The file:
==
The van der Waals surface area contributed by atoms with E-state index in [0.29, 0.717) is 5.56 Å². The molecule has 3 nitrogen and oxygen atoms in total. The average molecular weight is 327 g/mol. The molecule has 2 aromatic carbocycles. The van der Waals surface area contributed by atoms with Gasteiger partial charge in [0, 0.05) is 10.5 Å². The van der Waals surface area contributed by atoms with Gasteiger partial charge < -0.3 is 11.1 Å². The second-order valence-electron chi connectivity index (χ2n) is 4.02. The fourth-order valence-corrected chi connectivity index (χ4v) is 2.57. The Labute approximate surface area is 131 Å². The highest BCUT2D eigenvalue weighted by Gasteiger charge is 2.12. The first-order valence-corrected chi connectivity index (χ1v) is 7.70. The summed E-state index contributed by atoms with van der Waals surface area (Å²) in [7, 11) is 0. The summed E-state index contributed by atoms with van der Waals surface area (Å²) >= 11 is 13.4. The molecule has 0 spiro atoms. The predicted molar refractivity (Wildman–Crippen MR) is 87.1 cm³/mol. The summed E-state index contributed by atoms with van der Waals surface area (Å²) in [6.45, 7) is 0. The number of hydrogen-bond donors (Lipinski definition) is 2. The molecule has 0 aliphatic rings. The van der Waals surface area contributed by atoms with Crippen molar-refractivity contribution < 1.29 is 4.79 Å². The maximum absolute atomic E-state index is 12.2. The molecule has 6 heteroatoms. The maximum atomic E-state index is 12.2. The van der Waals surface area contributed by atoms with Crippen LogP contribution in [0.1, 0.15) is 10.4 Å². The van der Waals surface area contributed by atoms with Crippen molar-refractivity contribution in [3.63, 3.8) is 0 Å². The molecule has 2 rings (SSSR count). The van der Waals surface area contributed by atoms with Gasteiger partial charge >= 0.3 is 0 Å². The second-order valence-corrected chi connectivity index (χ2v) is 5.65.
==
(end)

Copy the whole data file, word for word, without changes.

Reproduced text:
The van der Waals surface area contributed by atoms with E-state index in [0.29, 0.717) is 5.56 Å². The molecule has 3 nitrogen and oxygen atoms in total. The average molecular weight is 327 g/mol. The molecule has 2 aromatic carbocycles. The van der Waals surface area contributed by atoms with Gasteiger partial charge in [0, 0.05) is 10.5 Å². The van der Waals surface area contributed by atoms with Gasteiger partial charge < -0.3 is 11.1 Å². The second-order valence-electron chi connectivity index (χ2n) is 4.02. The fourth-order valence-corrected chi connectivity index (χ4v) is 2.57. The Labute approximate surface area is 131 Å². The highest BCUT2D eigenvalue weighted by Gasteiger charge is 2.12. The first-order valence-corrected chi connectivity index (χ1v) is 7.70. The summed E-state index contributed by atoms with van der Waals surface area (Å²) in [7, 11) is 0. The summed E-state index contributed by atoms with van der Waals surface area (Å²) >= 11 is 13.4. The molecule has 0 spiro atoms. The predicted molar refractivity (Wildman–Crippen MR) is 87.1 cm³/mol. The summed E-state index contributed by atoms with van der Waals surface area (Å²) in [6.45, 7) is 0. The number of hydrogen-bond donors (Lipinski definition) is 2. The molecule has 0 aliphatic rings. The van der Waals surface area contributed by atoms with Crippen molar-refractivity contribution < 1.29 is 4.79 Å². The maximum absolute atomic E-state index is 12.2. The molecule has 6 heteroatoms. The maximum atomic E-state index is 12.2. The van der Waals surface area contributed by atoms with Crippen LogP contribution in [0.1, 0.15) is 10.4 Å². The van der Waals surface area contributed by atoms with Crippen molar-refractivity contribution in [3.63, 3.8) is 0 Å². The molecule has 2 rings (SSSR count). The van der Waals surface area contributed by atoms with Gasteiger partial charge >= 0.3 is 0 Å². The second-order valence-corrected chi connectivity index (χ2v) is 5.65.